We’ve typically heard the phrase, “you are what you eat,” and nutrition experts will tell you, so much of this is true.
“Your body disassembles everything you eat and the usable, nutritious components fuel metabolic processes,” said registered dietitian Desiree Nielsen. “When you give your body the correct nourishment, it can functional optimally so you feel your best.”
But our bodies can handle a lot. Not that this is ideal, but Nielsen said we are able to function without optimal nutrition or worse, unhealthy eating patterns from time to time. This, however, is not beneficial over time.
“Your repair functions literally become spent,” she continued. “This is when chronic disease occurs, but diseases like heart disease, diabetes and Alzheimer’s are usually predated by years of minor ailments like fatigue, skin issues or poor mood.”
Foods change our mood
There has been plenty of research that shows certain food makes us feel tired, fatigued or sluggish. Nielsen said this has to do with blood flow and digestion.
On the flip side, there are also ingredients like caffeine or sugar that keep us energized or alert.
“When you eat a large celebratory meal, your body is shuttling blood flow to the gut for digestion and away from the central nervous system which can contribute to fatigue,” she explained. “Food choices that are high glycemic and lead to blood sugar spikes will also lead to fatiguing blood sugar crashes.”
But switching to a healthy diet doesn’t always mean instant change. Unless of course, you are dehydrated and you chug a few glasses of water — your body will instantly feel better.
“In the more general sense, moving toward eating more plants and sticking to whole foods over hyper-processed ones, you may start to feel more pep in as little as a few days … but making long-term changes to metabolism will take weeks or months. Food is medicine, but it is gradual, incremental medicine that needs to be applied daily.”
Below, Nielsen highlights some common body changes that could indicate you need to change up your everyday diet.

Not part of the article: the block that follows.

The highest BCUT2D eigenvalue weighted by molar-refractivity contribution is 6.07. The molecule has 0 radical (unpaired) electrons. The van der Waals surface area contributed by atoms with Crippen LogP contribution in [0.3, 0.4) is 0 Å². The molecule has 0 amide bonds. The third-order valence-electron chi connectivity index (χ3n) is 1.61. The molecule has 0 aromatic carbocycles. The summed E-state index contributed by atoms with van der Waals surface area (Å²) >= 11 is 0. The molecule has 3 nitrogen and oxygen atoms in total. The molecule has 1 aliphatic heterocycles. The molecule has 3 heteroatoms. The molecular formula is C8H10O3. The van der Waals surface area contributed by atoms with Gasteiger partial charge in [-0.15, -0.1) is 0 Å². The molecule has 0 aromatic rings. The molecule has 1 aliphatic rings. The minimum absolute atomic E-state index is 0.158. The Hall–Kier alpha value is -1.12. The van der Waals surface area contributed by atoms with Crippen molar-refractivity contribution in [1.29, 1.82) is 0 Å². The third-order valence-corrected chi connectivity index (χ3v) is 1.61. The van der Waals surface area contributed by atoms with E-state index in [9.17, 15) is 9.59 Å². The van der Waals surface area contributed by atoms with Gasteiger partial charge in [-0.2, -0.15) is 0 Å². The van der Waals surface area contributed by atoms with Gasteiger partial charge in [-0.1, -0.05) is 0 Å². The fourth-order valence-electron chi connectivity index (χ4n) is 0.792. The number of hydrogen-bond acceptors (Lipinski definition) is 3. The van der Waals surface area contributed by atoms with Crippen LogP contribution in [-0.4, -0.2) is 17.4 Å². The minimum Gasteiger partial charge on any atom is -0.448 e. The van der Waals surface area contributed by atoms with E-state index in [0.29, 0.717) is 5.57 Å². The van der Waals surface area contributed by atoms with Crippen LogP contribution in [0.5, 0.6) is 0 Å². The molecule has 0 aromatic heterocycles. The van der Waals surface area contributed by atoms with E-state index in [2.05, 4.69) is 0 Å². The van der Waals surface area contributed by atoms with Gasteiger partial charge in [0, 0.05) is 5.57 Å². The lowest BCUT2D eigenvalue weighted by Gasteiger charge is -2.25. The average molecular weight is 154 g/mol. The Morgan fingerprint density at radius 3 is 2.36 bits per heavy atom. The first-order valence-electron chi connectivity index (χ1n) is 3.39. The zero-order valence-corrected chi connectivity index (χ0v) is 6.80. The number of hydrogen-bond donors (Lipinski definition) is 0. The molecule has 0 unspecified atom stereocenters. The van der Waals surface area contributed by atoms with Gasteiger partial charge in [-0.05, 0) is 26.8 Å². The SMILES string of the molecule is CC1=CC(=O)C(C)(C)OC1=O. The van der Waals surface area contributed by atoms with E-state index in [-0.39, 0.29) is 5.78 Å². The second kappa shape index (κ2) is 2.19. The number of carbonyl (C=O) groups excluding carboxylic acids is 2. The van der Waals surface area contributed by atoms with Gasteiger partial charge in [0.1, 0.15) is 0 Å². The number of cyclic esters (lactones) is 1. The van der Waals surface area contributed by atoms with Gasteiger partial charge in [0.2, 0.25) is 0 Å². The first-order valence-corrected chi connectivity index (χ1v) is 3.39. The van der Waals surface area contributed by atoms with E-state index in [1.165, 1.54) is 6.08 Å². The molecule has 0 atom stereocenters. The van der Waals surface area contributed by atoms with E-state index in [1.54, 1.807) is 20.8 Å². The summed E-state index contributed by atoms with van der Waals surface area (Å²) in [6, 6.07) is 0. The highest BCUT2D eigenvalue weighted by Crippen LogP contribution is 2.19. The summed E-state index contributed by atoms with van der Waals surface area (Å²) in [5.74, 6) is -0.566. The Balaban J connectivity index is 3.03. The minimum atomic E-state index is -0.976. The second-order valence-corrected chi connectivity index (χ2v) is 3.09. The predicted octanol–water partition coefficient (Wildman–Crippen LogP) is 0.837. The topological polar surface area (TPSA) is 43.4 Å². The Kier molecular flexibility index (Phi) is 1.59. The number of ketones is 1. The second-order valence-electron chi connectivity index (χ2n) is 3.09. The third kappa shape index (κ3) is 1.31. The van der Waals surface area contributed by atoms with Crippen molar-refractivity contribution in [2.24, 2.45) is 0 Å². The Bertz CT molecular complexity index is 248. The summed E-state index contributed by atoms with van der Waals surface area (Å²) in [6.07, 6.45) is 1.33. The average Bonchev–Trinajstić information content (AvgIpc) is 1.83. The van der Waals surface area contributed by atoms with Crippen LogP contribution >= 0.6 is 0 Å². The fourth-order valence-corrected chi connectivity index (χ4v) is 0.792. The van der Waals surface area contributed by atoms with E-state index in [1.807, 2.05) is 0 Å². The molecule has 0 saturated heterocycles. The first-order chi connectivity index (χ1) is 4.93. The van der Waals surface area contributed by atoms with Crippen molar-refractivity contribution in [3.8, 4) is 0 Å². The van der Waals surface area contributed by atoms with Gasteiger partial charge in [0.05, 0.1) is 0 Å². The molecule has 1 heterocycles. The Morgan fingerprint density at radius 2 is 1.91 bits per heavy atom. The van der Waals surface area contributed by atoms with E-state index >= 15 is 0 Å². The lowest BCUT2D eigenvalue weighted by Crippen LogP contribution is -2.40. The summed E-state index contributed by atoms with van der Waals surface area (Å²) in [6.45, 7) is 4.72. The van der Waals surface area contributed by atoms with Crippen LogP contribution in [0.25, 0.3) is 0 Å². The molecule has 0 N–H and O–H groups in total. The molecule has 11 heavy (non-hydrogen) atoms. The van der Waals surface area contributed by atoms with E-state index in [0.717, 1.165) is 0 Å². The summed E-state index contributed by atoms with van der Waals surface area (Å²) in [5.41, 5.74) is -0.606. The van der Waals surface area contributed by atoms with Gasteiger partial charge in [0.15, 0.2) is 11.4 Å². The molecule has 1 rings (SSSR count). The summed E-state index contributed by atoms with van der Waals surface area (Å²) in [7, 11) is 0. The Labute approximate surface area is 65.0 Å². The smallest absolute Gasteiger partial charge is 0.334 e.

You’re always constipated
Constipation is a classic sign that your diet lacks fibre and water.
“Dietary fibres add bulk to stools which improves elimination, but fibre also requires water to do its job properly. Without adequate hydration, the body will attempt to reclaim water from the gut, creating the telltale dry, pellet-like bowel movements of constipation,” she said.
Ideally, you should move your bowels daily (although this varies from person to person). But what you can do is eat more fruits and vegetables, legumes, whole grains and consider psyllium, a soluble fibre that helps ease elimination.
You have more acne than usual
Acne is a multifactorial concern that is impacted by stress, hormones and diet, she said. “Nutritionally, diet can help target the inflammation that promotes acne; by eating an anti-inflammatory diet that minimizes hyper-processed foods and emphasizes colourful plant foods and omega-3 rich seeds, you can help lessen inflammation.”
She added some (but not all) people find eliminating dairy can help improve their skin and there has been a small body of research that supports this theory, the American Academy of Dermatology (AAD) noted. However, there are several flaws with some of these studies, in particular, skim milk was more problematic than full-fat milk, AAD reported.
“In addition, ensuring that you eat balanced meals low in sugar and refined flours will help keep blood sugars in check and lessen their impact on inflammatory conditions like acne.”
You’re always getting sick
It’s not just the change in season, it could be your diet. Consider how much zinc is in your diet.
“Zinc is a mineral often associated with protein-rich foods that is important for healing and immune function. People who skimp on protein at meals or those following a lower protein plant-based diet may need extra zinc. In fact, research supports that taking zinc at the first signs of a cold may help lessen its duration.”
You’re always sore post-gym
For the best results at the gym, your diet should be loaded up with iron and protein. “For most active adults, take your weight in pounds and divide it by two to discover how many grams of protein you should aim for in a day.” This, of course, will change if you are an athlete or part of an intense fitness program.
You can find iron in legumes, blackstrap molasses, leafy greens, tofu, seeds and meat. “Take an iron supplement only on your physician’s advice.”
You’re constantly tired
The most obvious cause of fatigue is iron-deficiency anemia. “Iron is critical for ensuring that red blood cells can carry oxygen throughout the tissues,” she said. “However, anemia can also be a sign that you have celiac disease, which means that feeling better will require a strict gluten-free diet.”
Fatigue can also be due to dehydration or a hyper-processed diet that leads to blood sugar fluctuations and inflammation, she explained.
“Cleaning up your diet should always be the first step to battling fatigue. Ensure that you eat grains in their whole and intact form, and create meals that have one to two cups of vegetables and a concentrated source of protein like tofu or fish alongside your veggies and grains.”
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